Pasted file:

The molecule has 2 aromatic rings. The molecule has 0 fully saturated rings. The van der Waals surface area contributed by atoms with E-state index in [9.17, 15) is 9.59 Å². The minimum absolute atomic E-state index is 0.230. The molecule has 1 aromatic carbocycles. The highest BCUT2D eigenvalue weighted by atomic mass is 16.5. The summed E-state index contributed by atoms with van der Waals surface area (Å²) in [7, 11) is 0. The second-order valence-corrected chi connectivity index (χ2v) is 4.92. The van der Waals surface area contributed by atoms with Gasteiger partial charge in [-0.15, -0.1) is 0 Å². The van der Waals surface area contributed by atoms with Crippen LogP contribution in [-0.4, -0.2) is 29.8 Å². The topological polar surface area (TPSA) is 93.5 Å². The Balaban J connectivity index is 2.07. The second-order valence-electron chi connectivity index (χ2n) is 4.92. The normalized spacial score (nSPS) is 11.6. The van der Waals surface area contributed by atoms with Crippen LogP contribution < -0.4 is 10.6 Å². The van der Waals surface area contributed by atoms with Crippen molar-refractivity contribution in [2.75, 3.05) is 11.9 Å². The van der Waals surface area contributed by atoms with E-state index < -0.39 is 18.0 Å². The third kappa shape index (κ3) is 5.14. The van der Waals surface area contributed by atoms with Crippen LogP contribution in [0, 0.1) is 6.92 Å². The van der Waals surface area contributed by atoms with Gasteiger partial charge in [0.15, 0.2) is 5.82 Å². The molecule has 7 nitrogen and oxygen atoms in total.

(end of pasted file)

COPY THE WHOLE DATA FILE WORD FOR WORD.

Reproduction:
The molecule has 2 aromatic rings. The molecule has 0 fully saturated rings. The van der Waals surface area contributed by atoms with E-state index in [9.17, 15) is 9.59 Å². The minimum absolute atomic E-state index is 0.230. The molecule has 1 aromatic carbocycles. The highest BCUT2D eigenvalue weighted by atomic mass is 16.5. The summed E-state index contributed by atoms with van der Waals surface area (Å²) in [7, 11) is 0. The second-order valence-corrected chi connectivity index (χ2v) is 4.92. The van der Waals surface area contributed by atoms with Gasteiger partial charge in [-0.15, -0.1) is 0 Å². The van der Waals surface area contributed by atoms with Crippen LogP contribution in [-0.4, -0.2) is 29.8 Å². The topological polar surface area (TPSA) is 93.5 Å². The Balaban J connectivity index is 2.07. The second-order valence-electron chi connectivity index (χ2n) is 4.92. The normalized spacial score (nSPS) is 11.6. The van der Waals surface area contributed by atoms with Crippen LogP contribution < -0.4 is 10.6 Å². The van der Waals surface area contributed by atoms with Crippen molar-refractivity contribution in [2.75, 3.05) is 11.9 Å². The van der Waals surface area contributed by atoms with E-state index < -0.39 is 18.0 Å². The third kappa shape index (κ3) is 5.14. The van der Waals surface area contributed by atoms with Crippen LogP contribution in [0, 0.1) is 6.92 Å². The van der Waals surface area contributed by atoms with Gasteiger partial charge in [0.15, 0.2) is 5.82 Å². The molecule has 7 nitrogen and oxygen atoms in total.